BATMAN ON FILM, 'The Dark Knight Fansite!' Est. 1998.


DATE: November 13, 2005
Author: "Jett"

Michael Uslan

© Copyright 2005 William E. Ramey. All rights reserved.

In June of 1989, Michael Uslan’s goal of producing a dark and serious Batman film was realized in the form of the Tim Burton directed BATMAN. As we know, the success spawned three direct - sort of - Bat-sequels over the next eight years: BATMAN RETURNS (1992), BATMAN FOREVER (1995), and the infamous BATMAN AND ROBIN (1997).

When the dust settled after BATMAN AND ROBIN‘s premiere in 1997, it looked to be the end of the BATMAN movie franchise.

Years passed. BATMAN TRIUMPHANT, BATMAN BEYOND, YEAR ONE, and other potential Bat-films came and went.

Then came along a man named Christopher Nolan...

JETT SAYS: How did you feel about BATMAN RETURNS? Personally, I didn’t like it - it just wasn’t “Batman” to me. Among fans, it is quite divisive - they either love it or hate it.

MU: The second BATMAN film was - in my estimation - the Batman of the 1990s. Almost souless, very dark, almost vampiric.

I LOVED the Catwoman material. Loved it. Great, just great.

I remember reading an earlier draft from the one that was shot, and then when the movie came out wondering, “Doesn’t anyone wonder WHY Christopher Walken is in this film? Who is this guy and what’s he doing here?” Well, in an earlier draft it is explained that he - Max Schreck - was The Penguin’s normal brother. I was surprised that that wasn’t in there. There were some really interesting things in that movie. The best part for me was Michelle Pfeiffer as Catwoman.


MU: BATMAN FOREVER, no question about it was the Dick Sprang, Batman and Robin, Bill Finger-written stories of the 40s and 50s. Batman and Robin jumping across the keys of giant typewriters and having this amazing, grotesque rouges gallery of supervillains.


JETT: How disappointed were you in BATMAN AND ROBIN?

MU: [Laughs, HARD]. Let me think. [long pause] That character has been interpreted so utterly different over the years. In tone. In terms of story content. In terms of the look and the style [of Batman] - totally different.


The 1960s Batman - “Pow, Zap, and Wham.” Fortunately or unfortunately - fortunately for those who only know the 60s TV show - and unfortunately for you and me - BATMAN AND ROBIN was the Batman of the mid-60s.

Let me speak generally here...sometimes you get to the point - in my estimation - you’re not making movies, you’re making two hour infomercials for toys. And that’s sad. Because, if a filmmaker is allowed to just go out and make a great film, I believe you will sell toys anyway.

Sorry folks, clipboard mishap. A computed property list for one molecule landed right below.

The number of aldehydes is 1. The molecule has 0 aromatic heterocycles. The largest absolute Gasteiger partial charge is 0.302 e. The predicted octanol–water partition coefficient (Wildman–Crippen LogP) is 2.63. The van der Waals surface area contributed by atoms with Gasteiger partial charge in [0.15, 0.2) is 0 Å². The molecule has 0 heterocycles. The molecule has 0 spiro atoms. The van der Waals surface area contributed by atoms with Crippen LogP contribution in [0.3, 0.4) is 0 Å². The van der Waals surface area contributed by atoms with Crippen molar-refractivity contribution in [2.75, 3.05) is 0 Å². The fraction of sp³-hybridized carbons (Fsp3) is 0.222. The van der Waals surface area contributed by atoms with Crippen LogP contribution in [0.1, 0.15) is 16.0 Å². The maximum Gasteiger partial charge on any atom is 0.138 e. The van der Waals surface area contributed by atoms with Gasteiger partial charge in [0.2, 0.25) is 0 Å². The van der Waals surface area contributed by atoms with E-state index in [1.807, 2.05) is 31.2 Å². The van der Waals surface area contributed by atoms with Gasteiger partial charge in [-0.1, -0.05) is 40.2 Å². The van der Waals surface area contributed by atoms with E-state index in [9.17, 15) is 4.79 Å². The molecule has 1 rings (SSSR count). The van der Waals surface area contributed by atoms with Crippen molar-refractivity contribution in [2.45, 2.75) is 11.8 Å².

One of the lessons that’s finally been learned by Hollywood - and I think it’s been learned. I won’t swear to it, but I hope it has - There’s no point in doing a “comic book movie,” if you are going to ignore decades of history and mythology and create something out of a whole new cloth just for the sake of creating something out of whole new cloth. I think if you continue to treat the characters with respect and integrity - and I’m not saying you can’t change things. Like Tim [Burton] said, it is a different medium. I would say the same thing applied to CONSTANTINE - English accent and blonde hair - as would to Batman’s square jaw and Michael Keaton. But what you don’t do is ignore the history and mythology. Because if you do, you are insulting every fan that ever existed.

JETT: Did the fans play any role in influencing what ultimately became BATMAN BEGINS?

MU: Absolutely. Because ultimately, they have a vote at the box office. And that’s critically important. Ben [Melniker] said to me at the time of BATMAN AND ROBIN- when I was ready to jump off, uh [laughs], never mind. He said, “Good news and bad news. It [the BATMAN movie franchise] got bit on the butt. But maybe because of that, you’ll get the BATMAN movie you’ve been clamoring for all these years. It got bit on the butt, but not hard enough to kill it.”

JETT: That’s funny because I’ve said many times on BOF that [laughs] BATMAN AND ROBIN is BATMAN BEGINS‘ “Daddy.”

MU: [Summerizing the "Burton/Schumacher" films] For as long as I can remember, people come up to me and say, “Who is going to play Batman in the next movie?” And my answer to them it that they are asking me the wrong question, because [who is going to play Batman] is irrelevant. And they’ll say, “What do you mean?” The real question is “Who is going to play Bruce Wayne?”

If you go over all the movies, the Batman stuff is similar. It’s that “Voice.” [ laughs] It’s his fighting moves - which are largely the same. There have now been four actors whose interpretations of Bruce Wayne couldn’t have been more different. And that’s why who is going to play Bruce Wayne is the critical question.

In BATMAN, we had a driven, intense - almost psychotic Bruce Wayne [in Michael Keaton]. When Val Kilmer came along, we had an aloof, mysterious, dark Bruce Wayne. I can only compare it to when I saw Frank Langella on Broadway as Dracula in the 70s. His performance as Dracula romanticized the role, and Val’s performance reminded me a bit of that. [Kilmer was] a completely different Bruce Wayne [than Keaton]. George Clooney was warm and fuzzy - the boy next door.

And now you have Christian Bale. Christian on every account, is the ultimate interpretation of Bruce Wayne. I don’t care what generation you grew up in. I don’t care if you are talking about Bruce Wayne or Batman. I don’t care if you are talking about the young emerging Bruce or - as we move along with these next movies - the evolution into an urban legend. This guy [Christian Bale] has everything.